From a leading political thinker, this book is both an invaluable playbook for meeting our current moment and a stirring reflection on the future of democracy itself. The COVID-19 pandemic has demonstrated some of the strengths of our society, including the rapid development of vaccines. But the pandemic has also exposed its glaring weaknesses, such as the failure of our government to develop and quickly implement strategies for tracing and containing outbreaks as well as widespread public distrust of government prompted by often confusing and conflicting choices--to mask, or not to mask. Even worse is that over half a million deaths and the extensive economic devastation could have been avoided if the government had been prepared to undertake comprehensive, contextually-sensitive policies to stop the spread of the disease. In Democracy in the Time of Coronavirus, leading political thinker Danielle Allen untangles the US government's COVID-19 victories and failures to offer a plan for creating a more resilient democratic polity--one that can better respond to both the present pandemic and future crises. Looking to history, Allen also identifies the challenges faced by democracies in other times that required strong government action. In an analysis spanning from ancient Greece to the Reconstruction Amendments and the present day, Allen argues for the relative effectiveness of collaborative federalism over authoritarian compulsion and for the unifying power of a common cause. But for democracy to endure, we--as participatory citizens--must commit to that cause: a just and equal social contract and support for good governance.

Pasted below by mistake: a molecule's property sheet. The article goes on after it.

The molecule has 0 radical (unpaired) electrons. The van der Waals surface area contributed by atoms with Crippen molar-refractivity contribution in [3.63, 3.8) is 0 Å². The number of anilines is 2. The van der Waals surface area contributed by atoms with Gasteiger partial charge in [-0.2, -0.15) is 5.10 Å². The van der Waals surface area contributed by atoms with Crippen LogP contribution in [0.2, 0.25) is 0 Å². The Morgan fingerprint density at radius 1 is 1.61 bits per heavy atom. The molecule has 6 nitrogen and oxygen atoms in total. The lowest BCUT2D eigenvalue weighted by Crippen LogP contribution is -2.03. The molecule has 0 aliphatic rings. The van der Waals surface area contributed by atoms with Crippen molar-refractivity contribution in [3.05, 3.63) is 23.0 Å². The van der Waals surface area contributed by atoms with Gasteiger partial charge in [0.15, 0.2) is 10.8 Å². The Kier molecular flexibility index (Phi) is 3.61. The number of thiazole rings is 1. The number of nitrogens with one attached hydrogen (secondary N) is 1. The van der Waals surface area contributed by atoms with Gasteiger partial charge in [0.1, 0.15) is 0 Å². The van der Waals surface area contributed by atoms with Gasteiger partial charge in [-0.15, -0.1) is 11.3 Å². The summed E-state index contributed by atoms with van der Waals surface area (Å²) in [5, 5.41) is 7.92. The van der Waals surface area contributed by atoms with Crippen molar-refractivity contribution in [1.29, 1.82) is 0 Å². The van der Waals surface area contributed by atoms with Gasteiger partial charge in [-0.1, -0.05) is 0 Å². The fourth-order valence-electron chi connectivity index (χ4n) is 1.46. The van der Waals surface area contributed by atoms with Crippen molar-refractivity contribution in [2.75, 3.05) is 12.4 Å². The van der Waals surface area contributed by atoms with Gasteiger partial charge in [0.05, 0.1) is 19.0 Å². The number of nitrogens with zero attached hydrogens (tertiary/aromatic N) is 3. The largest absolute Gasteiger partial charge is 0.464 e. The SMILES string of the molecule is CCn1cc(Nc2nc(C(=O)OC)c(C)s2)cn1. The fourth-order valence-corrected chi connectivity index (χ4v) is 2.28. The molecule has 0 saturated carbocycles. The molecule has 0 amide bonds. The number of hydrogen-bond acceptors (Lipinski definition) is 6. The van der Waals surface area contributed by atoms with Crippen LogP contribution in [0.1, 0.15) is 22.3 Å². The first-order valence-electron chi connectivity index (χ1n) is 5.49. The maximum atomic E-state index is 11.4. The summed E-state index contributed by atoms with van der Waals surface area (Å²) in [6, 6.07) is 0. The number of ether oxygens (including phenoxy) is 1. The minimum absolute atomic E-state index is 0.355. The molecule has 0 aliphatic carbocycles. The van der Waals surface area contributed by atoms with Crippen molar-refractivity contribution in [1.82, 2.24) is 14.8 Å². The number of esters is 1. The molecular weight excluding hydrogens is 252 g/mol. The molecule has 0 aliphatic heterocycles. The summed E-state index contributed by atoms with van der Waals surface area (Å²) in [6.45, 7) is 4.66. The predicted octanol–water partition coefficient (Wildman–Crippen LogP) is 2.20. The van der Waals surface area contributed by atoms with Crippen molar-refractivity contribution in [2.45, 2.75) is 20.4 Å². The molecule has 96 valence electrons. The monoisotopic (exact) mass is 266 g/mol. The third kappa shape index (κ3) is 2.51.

Author: Danielle Allen Publisher: University of Chicago Press Published: 02/16/2022 Pages: 128 Binding Type: Paperback Weight: 0.40lbs Size: 8.40h x 5.40w x 0.50d ISBN: 9780226815626
Review Citation(s): Publishers Weekly 10/18/2021
About the Author Danielle Allen is the James Bryant Conant University Professor at Harvard University, where she is also the principal investigator for the Democratic Knowledge Project. Among her many books, she is the author of Our Declaration: A Reading of the Declaration of Independence in Defense of Equality and, most recently, coeditor of Difference without Domination: Pursuing Justice in Diverse Democracies, the latter also published by the University of Chicago Press.